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New Executive Director Describes An 'Uphill Battle' To Get Pittsburgh Land Bank Running Smoothly

diamonte_walker_ura.jpg
Katie Blackley
/
90.5 WESA
Diamonte Walker with the Pittsburgh Land Bank says thousands of tax delinquent properties need redress in the city.

On today's program: The Pittsburgh Land Bank’s new executive director explains how, with consistent leadership, she hopes to more effectively serve communities and reduce blight in the city; the Pirates season opens today, only filling PNC Park to 25 percent capacity; and a local residency program is trying to make the music industry more equitable for Black musicians.

The Pittsburgh Land Bank has new leadership
(0:00 — 8:05)

The Urban Redevelopment Authority’s deputy executive director Diamonte Walker will lead the Pittsburgh Land Bank, an often criticized government tool that hasn’t met benchmarks.

The Land Bank, created seven years ago to fix up, sell and get hundreds of abandoned houses and other buildings back on city tax rolls, has only acquired one abandoned property.

Last August Mayor Bill Peduto told WESA the land bank is “one of the failures of his administration.”

The URA board confirmed Walker and hired Greg Miller, a senior urban designer for New York City, as manager of the Land Bank.

“One of the things that I’ve been doing at the URA is really rethinking land recycling,” says Walker. “The URA’s a bigger redevelopment authority, it’s not a land bank, but there’s so much consanguinity and so much shared vision and mission around wanting to see an equitable land recycling strategy in the city of Pittsburgh. So we began thinking about what could be done to position the Land Bank to actually deliver the results that everybody had intended when the tool was developed.”

A land bank has some special abilities: while the City of Pittsburgh must accept the highest bid for a property, a land bank can sell the land for a lower bid but select a proposal that benefits a neighborhood. But first, those properties need to be cleared of titles from previous owners.

“We have I think 1,700 across the entire portfolio at the URA, many more at the city, ...of tax-delinquent properties that need some level of redress,” says Walker.

As of the end of 2020, the Land Bank had yet to buy, clear and sell a single property, and Walker chalks it up to the difficulty of clearing property titles.

She says the Land Bank’s board recently approved a contract to help clear titles more quickly, and it’s a priority of hers to “recycle” properties more efficiently.

Pirates home opener game is today
(8:11 — 13:32)

The Pittsburgh Pirates’ home opener this afternoon against the Chicago Cubs will be different from last year’s as well as the 2019 opener. Fans will be back in the stands today but PNC Park only accommodates 25 percent capacity. Also, pandemic safety guidelines will be in place: masks are required, tickets are digital, and all transactions are cashless.

“When we think about sports, it really is about that live entertainment experience, and not being able to provide that is a difficult challenge,” says Stephen Perkins, executive vice president of marketing and fan engagement for the Pirates. “For us, it’s about thinking about how we can extend our brand’s story and that game day experience through other channels like digital channels.”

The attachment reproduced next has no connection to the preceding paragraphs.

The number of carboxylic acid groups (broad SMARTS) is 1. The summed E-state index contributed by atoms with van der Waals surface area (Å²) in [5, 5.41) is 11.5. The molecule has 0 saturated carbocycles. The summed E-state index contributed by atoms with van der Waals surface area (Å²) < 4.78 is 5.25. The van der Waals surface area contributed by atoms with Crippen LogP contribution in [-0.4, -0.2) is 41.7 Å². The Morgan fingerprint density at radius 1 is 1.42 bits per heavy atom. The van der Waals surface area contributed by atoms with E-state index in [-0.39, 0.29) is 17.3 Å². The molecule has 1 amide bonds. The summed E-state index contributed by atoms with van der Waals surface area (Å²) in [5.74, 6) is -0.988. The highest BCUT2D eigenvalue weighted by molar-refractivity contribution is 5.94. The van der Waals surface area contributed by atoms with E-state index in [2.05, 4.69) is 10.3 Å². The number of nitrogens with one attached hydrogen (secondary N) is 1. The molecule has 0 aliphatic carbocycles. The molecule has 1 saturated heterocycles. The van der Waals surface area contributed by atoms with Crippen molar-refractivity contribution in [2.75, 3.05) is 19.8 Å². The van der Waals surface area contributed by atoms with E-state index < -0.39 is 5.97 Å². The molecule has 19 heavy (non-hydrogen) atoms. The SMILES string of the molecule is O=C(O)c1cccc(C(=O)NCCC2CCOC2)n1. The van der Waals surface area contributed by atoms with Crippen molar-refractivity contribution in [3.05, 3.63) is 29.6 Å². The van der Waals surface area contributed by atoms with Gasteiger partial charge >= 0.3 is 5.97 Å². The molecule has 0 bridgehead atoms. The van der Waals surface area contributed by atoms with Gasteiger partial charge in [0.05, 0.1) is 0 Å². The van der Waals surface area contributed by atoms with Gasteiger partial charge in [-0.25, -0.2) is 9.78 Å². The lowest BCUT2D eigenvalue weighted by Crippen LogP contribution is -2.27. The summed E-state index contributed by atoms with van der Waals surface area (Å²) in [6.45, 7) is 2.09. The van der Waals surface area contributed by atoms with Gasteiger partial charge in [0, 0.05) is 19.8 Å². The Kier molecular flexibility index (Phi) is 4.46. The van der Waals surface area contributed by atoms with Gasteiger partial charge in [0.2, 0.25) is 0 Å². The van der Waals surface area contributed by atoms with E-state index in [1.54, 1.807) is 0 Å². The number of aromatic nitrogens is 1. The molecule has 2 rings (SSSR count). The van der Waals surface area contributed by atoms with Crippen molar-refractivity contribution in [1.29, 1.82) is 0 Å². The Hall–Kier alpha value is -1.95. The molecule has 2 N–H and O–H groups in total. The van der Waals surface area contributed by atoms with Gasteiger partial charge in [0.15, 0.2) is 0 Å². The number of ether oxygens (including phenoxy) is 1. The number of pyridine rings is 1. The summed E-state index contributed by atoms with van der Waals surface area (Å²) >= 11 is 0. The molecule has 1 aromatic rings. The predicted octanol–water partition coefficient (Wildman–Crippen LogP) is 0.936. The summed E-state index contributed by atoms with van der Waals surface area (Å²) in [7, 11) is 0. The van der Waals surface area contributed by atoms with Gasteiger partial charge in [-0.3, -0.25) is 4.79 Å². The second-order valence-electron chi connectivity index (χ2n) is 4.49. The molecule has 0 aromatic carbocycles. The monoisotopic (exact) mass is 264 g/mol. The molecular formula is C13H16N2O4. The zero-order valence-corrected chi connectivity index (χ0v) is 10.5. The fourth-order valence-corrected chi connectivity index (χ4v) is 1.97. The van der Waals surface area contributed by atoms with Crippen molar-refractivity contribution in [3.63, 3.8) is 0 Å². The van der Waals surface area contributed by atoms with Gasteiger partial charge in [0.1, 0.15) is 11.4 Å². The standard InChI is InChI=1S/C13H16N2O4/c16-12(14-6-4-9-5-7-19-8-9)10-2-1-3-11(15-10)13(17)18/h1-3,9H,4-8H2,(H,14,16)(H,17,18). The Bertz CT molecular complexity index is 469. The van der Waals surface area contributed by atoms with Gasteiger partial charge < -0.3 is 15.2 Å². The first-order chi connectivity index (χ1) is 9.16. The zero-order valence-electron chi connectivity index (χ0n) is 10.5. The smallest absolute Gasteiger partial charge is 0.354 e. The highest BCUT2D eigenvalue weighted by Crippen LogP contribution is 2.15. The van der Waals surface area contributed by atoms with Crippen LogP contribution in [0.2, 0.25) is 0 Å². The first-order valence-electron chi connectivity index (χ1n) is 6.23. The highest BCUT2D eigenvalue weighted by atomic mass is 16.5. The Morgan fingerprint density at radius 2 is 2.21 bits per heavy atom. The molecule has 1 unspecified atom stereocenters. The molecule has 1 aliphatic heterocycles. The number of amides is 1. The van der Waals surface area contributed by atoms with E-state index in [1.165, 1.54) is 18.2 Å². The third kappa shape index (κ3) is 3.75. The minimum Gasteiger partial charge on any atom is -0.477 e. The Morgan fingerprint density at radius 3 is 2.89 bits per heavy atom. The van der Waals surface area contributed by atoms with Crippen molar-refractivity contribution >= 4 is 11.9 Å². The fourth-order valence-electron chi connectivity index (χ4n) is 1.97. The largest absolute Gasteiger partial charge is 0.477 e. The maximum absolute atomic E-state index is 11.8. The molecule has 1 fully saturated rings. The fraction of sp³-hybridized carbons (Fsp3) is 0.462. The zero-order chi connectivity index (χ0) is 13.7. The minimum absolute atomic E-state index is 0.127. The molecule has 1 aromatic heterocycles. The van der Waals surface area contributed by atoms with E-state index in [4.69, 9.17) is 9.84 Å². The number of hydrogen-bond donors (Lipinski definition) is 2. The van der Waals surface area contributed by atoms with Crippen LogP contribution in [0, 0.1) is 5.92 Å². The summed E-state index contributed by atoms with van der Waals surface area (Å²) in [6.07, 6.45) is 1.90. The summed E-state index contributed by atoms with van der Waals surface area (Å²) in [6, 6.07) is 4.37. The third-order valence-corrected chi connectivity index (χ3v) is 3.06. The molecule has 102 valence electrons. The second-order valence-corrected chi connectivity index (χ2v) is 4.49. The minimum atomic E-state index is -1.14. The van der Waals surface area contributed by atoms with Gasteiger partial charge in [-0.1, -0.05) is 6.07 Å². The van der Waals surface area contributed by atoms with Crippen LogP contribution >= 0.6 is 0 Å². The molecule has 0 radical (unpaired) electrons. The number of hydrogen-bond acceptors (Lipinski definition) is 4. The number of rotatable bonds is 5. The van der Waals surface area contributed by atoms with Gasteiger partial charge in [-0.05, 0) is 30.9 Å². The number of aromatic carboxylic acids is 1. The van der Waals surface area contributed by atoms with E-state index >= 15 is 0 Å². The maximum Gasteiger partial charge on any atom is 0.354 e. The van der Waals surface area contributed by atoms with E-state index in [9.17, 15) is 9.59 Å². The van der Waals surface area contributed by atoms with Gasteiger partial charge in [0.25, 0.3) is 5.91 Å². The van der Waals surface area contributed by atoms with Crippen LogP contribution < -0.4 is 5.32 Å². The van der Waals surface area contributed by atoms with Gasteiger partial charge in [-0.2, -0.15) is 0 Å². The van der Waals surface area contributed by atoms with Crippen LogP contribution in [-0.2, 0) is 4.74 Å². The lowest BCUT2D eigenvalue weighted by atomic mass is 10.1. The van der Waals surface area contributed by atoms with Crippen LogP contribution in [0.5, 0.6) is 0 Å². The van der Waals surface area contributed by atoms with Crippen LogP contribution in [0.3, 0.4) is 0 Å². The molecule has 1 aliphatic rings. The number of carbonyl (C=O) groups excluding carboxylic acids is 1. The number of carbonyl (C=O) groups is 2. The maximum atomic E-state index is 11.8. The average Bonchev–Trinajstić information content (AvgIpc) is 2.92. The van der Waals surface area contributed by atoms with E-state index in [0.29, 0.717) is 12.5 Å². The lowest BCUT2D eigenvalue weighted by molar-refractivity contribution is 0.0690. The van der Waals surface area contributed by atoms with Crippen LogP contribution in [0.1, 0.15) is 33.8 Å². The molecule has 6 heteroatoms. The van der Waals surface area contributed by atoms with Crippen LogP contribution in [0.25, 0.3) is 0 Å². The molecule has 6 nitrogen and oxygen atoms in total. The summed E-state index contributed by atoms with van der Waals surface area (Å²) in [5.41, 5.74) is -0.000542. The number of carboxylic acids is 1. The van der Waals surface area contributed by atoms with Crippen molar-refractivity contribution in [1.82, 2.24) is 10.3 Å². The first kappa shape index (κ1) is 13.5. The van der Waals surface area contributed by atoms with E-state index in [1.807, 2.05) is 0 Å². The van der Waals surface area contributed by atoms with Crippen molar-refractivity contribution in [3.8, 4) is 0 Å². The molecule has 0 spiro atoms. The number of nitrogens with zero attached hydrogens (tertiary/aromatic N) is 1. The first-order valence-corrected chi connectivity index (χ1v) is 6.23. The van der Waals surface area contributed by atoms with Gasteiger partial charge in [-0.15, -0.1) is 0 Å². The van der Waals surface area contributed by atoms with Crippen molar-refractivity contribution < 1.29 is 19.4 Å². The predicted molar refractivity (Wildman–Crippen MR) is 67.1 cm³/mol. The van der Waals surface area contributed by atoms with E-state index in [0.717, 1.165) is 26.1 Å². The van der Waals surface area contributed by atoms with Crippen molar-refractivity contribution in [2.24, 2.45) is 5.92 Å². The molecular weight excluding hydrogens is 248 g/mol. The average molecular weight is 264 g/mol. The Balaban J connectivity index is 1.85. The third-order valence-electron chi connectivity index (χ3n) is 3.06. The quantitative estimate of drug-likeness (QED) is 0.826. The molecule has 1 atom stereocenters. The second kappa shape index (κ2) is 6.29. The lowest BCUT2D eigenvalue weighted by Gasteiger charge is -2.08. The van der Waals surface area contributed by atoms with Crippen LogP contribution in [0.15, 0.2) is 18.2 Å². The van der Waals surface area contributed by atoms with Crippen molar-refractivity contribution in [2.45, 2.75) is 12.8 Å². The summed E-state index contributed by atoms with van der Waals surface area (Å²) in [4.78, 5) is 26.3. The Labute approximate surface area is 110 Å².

Perkins says although there are changes, the Pirates are keeping some classic elements.

“We all know about the great Pittsburgh Pierogi race,” says Perkins. “So this year we’re actually moving it to the Clemente bridge, and we’re gonna record it live and actually air it the day after the game, and fans can go on our ballpark app and they can watch that race themselves.”

Perkins says he’s optimistic that the Pirates will increase fan capacity as more people receive the COVID-19 vaccine.

Pittsburgh music residency is supporting Black artists
(13:38 — 18:00)

A new program aims to help Black artists make Pittsburgh’s music ecosystem more equitable. 90.5 WESA’s Bill O’Driscoll reports the residency supports musicians who teach as well as create their own work.

The Confluence, where the news comes together, is 90.5 WESA’s daily news program. Tune in weekdays at 9 a.m. to hear newsmakers and innovators take an in-depth look at stories important to the Pittsburgh region. Find more episodes of The Confluence here or wherever you get your podcasts.

Kevin Gavin is the host of WESA's news interview program "The Confluence." He is a native Pittsburgher and served as news director for 90.5 WDUQ for 34 years. Since the sale of the radio station by Duquesne University to Pittsburgh EPM, Inc. (now Pittsburgh Community Broadcasting Corp.), he served as Executive Producer of Special News Projects prior to being named as host of "The Confluence" five years ago. kgavin@wesa.fm
Marylee is the editor/producer of The Confluence, the daily public affairs show on WESA. She got her start in journalism at The Daily Reveille and KLSU while attending Louisiana State University. She took her passion for audio journalism to UC Berkeley's graduate program and worked in public radio at WPR in Madison, WI, and WOSU in Columbus, Ohio.
Laura Tsutsui is a producer for The Confluence, WESA's morning news show. Previously, she reported on the San Joaquin Valley with the NPR affiliate station in her hometown of Fresno, California. She can be reached at ltsutsui@wesa.fm.
Born and raised in Pittsburgh, Isabelle is a student at George Washington University studying Political Communication. She loves all things Pittsburgh sports and serves as a sports anchor for GW-TV. In her free time, she enjoys museum hopping and walking her dog, Stevie.
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